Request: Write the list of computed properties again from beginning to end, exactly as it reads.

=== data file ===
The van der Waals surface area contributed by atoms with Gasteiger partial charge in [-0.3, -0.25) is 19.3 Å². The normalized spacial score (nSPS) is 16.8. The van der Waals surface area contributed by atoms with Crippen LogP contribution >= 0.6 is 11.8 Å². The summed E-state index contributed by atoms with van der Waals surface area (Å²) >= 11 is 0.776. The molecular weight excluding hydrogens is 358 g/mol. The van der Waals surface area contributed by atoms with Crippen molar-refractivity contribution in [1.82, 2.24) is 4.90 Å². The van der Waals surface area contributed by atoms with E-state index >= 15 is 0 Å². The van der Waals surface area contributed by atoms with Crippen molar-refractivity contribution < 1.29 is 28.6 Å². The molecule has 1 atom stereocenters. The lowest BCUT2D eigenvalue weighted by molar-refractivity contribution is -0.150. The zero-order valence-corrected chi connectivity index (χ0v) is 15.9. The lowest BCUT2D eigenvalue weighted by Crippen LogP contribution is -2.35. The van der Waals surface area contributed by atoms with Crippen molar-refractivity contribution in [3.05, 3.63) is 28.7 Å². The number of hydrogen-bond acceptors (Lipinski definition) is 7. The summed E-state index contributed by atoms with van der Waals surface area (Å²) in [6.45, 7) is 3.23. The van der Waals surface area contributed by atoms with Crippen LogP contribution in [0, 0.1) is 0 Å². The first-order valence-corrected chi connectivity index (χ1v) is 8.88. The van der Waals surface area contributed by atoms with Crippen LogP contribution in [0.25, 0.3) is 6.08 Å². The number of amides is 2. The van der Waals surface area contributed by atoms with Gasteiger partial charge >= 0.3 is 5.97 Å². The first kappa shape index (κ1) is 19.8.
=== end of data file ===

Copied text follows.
The van der Waals surface area contributed by atoms with Gasteiger partial charge in [-0.3, -0.25) is 19.3 Å². The normalized spacial score (nSPS) is 16.8. The van der Waals surface area contributed by atoms with Crippen LogP contribution >= 0.6 is 11.8 Å². The summed E-state index contributed by atoms with van der Waals surface area (Å²) >= 11 is 0.776. The molecular weight excluding hydrogens is 358 g/mol. The van der Waals surface area contributed by atoms with Crippen molar-refractivity contribution in [1.82, 2.24) is 4.90 Å². The van der Waals surface area contributed by atoms with E-state index >= 15 is 0 Å². The van der Waals surface area contributed by atoms with Crippen molar-refractivity contribution < 1.29 is 28.6 Å². The molecule has 1 atom stereocenters. The lowest BCUT2D eigenvalue weighted by molar-refractivity contribution is -0.150. The zero-order valence-corrected chi connectivity index (χ0v) is 15.9. The lowest BCUT2D eigenvalue weighted by Crippen LogP contribution is -2.35. The van der Waals surface area contributed by atoms with Crippen molar-refractivity contribution in [3.05, 3.63) is 28.7 Å². The number of hydrogen-bond acceptors (Lipinski definition) is 7. The summed E-state index contributed by atoms with van der Waals surface area (Å²) in [6.45, 7) is 3.23. The van der Waals surface area contributed by atoms with Crippen LogP contribution in [0, 0.1) is 0 Å². The first-order valence-corrected chi connectivity index (χ1v) is 8.88. The van der Waals surface area contributed by atoms with Crippen LogP contribution in [0.25, 0.3) is 6.08 Å². The number of amides is 2. The van der Waals surface area contributed by atoms with Gasteiger partial charge >= 0.3 is 5.97 Å². The first kappa shape index (κ1) is 19.8.